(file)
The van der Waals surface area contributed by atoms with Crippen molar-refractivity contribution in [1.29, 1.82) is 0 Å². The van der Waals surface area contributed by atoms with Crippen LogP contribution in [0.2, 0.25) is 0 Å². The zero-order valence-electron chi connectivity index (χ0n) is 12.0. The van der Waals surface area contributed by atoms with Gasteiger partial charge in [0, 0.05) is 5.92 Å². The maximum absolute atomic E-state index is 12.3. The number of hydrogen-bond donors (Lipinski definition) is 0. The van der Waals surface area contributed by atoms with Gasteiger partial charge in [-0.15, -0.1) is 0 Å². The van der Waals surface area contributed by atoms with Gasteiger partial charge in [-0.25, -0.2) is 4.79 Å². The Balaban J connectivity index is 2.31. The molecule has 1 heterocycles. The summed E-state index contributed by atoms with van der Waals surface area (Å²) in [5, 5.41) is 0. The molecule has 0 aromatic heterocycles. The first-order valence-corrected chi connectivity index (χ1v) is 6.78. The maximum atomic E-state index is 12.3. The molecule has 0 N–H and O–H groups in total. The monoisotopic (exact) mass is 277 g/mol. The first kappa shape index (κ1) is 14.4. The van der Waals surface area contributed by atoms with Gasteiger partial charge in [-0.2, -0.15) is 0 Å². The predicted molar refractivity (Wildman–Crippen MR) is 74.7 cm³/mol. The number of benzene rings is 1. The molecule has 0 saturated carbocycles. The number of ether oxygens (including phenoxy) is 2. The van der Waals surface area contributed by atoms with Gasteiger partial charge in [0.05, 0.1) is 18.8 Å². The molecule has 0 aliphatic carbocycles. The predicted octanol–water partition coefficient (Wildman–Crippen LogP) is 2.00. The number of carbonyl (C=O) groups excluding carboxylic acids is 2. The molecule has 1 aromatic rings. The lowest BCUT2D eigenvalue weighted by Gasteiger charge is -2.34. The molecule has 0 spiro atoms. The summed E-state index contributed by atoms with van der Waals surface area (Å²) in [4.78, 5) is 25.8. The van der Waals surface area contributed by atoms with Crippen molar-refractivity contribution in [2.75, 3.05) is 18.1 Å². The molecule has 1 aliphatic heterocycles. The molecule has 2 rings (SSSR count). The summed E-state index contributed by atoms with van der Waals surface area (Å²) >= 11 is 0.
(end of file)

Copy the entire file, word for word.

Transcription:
The van der Waals surface area contributed by atoms with Crippen molar-refractivity contribution in [1.29, 1.82) is 0 Å². The van der Waals surface area contributed by atoms with Crippen LogP contribution in [0.2, 0.25) is 0 Å². The zero-order valence-electron chi connectivity index (χ0n) is 12.0. The van der Waals surface area contributed by atoms with Gasteiger partial charge in [0, 0.05) is 5.92 Å². The maximum absolute atomic E-state index is 12.3. The number of hydrogen-bond donors (Lipinski definition) is 0. The van der Waals surface area contributed by atoms with Gasteiger partial charge in [-0.15, -0.1) is 0 Å². The van der Waals surface area contributed by atoms with Gasteiger partial charge in [-0.25, -0.2) is 4.79 Å². The Balaban J connectivity index is 2.31. The molecule has 1 heterocycles. The summed E-state index contributed by atoms with van der Waals surface area (Å²) in [5, 5.41) is 0. The molecule has 0 aromatic heterocycles. The first-order valence-corrected chi connectivity index (χ1v) is 6.78. The maximum atomic E-state index is 12.3. The molecule has 0 N–H and O–H groups in total. The monoisotopic (exact) mass is 277 g/mol. The first kappa shape index (κ1) is 14.4. The van der Waals surface area contributed by atoms with Gasteiger partial charge in [-0.2, -0.15) is 0 Å². The predicted molar refractivity (Wildman–Crippen MR) is 74.7 cm³/mol. The number of benzene rings is 1. The molecule has 0 saturated carbocycles. The number of ether oxygens (including phenoxy) is 2. The van der Waals surface area contributed by atoms with Gasteiger partial charge in [0.05, 0.1) is 18.8 Å². The molecule has 0 aliphatic carbocycles. The predicted octanol–water partition coefficient (Wildman–Crippen LogP) is 2.00. The number of carbonyl (C=O) groups excluding carboxylic acids is 2. The molecule has 1 aromatic rings. The lowest BCUT2D eigenvalue weighted by Gasteiger charge is -2.34. The molecule has 0 spiro atoms. The summed E-state index contributed by atoms with van der Waals surface area (Å²) in [4.78, 5) is 25.8. The van der Waals surface area contributed by atoms with Crippen molar-refractivity contribution in [2.75, 3.05) is 18.1 Å². The molecule has 1 aliphatic heterocycles. The molecule has 2 rings (SSSR count). The summed E-state index contributed by atoms with van der Waals surface area (Å²) >= 11 is 0.